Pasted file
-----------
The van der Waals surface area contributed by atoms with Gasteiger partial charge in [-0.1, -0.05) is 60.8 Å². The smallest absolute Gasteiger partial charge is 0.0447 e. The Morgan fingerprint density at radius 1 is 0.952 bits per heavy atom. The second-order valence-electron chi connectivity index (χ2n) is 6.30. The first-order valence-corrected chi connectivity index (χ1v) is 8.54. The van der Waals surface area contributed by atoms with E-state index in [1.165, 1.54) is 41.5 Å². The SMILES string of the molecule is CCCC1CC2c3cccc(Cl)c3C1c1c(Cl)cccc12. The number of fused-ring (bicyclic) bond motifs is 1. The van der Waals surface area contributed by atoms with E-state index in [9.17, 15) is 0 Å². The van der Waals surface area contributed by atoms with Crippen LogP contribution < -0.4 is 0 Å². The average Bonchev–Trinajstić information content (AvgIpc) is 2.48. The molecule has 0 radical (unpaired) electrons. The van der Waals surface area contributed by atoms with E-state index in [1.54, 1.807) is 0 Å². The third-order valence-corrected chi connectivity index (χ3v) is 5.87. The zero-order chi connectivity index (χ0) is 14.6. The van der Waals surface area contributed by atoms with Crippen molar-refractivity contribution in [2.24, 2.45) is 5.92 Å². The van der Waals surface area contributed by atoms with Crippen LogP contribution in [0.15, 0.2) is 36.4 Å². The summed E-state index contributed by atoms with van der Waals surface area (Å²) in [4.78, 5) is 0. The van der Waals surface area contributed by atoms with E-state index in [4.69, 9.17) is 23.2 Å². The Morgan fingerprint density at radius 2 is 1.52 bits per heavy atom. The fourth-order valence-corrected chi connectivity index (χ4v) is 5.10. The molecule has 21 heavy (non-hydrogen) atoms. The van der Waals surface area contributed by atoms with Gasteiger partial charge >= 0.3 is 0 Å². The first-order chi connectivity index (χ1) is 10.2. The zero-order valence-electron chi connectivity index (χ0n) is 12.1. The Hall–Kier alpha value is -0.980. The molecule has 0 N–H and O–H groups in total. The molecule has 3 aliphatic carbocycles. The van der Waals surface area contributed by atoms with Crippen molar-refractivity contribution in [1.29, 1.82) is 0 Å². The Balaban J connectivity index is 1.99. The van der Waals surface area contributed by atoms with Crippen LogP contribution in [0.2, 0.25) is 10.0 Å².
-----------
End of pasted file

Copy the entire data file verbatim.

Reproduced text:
The van der Waals surface area contributed by atoms with Gasteiger partial charge in [-0.1, -0.05) is 60.8 Å². The smallest absolute Gasteiger partial charge is 0.0447 e. The Morgan fingerprint density at radius 1 is 0.952 bits per heavy atom. The second-order valence-electron chi connectivity index (χ2n) is 6.30. The first-order valence-corrected chi connectivity index (χ1v) is 8.54. The van der Waals surface area contributed by atoms with E-state index in [1.165, 1.54) is 41.5 Å². The SMILES string of the molecule is CCCC1CC2c3cccc(Cl)c3C1c1c(Cl)cccc12. The number of fused-ring (bicyclic) bond motifs is 1. The van der Waals surface area contributed by atoms with E-state index in [9.17, 15) is 0 Å². The van der Waals surface area contributed by atoms with Crippen LogP contribution < -0.4 is 0 Å². The average Bonchev–Trinajstić information content (AvgIpc) is 2.48. The molecule has 0 radical (unpaired) electrons. The van der Waals surface area contributed by atoms with E-state index in [1.54, 1.807) is 0 Å². The third-order valence-corrected chi connectivity index (χ3v) is 5.87. The zero-order chi connectivity index (χ0) is 14.6. The van der Waals surface area contributed by atoms with Crippen molar-refractivity contribution in [2.24, 2.45) is 5.92 Å². The van der Waals surface area contributed by atoms with Crippen LogP contribution in [0.15, 0.2) is 36.4 Å². The summed E-state index contributed by atoms with van der Waals surface area (Å²) in [4.78, 5) is 0. The van der Waals surface area contributed by atoms with E-state index in [4.69, 9.17) is 23.2 Å². The Morgan fingerprint density at radius 2 is 1.52 bits per heavy atom. The fourth-order valence-corrected chi connectivity index (χ4v) is 5.10. The molecule has 21 heavy (non-hydrogen) atoms. The van der Waals surface area contributed by atoms with Gasteiger partial charge >= 0.3 is 0 Å². The first-order chi connectivity index (χ1) is 10.2. The zero-order valence-electron chi connectivity index (χ0n) is 12.1. The Hall–Kier alpha value is -0.980. The molecule has 0 N–H and O–H groups in total. The molecule has 3 aliphatic carbocycles. The van der Waals surface area contributed by atoms with Crippen molar-refractivity contribution in [1.29, 1.82) is 0 Å². The Balaban J connectivity index is 1.99. The van der Waals surface area contributed by atoms with Crippen LogP contribution in [0.2, 0.25) is 10.0 Å².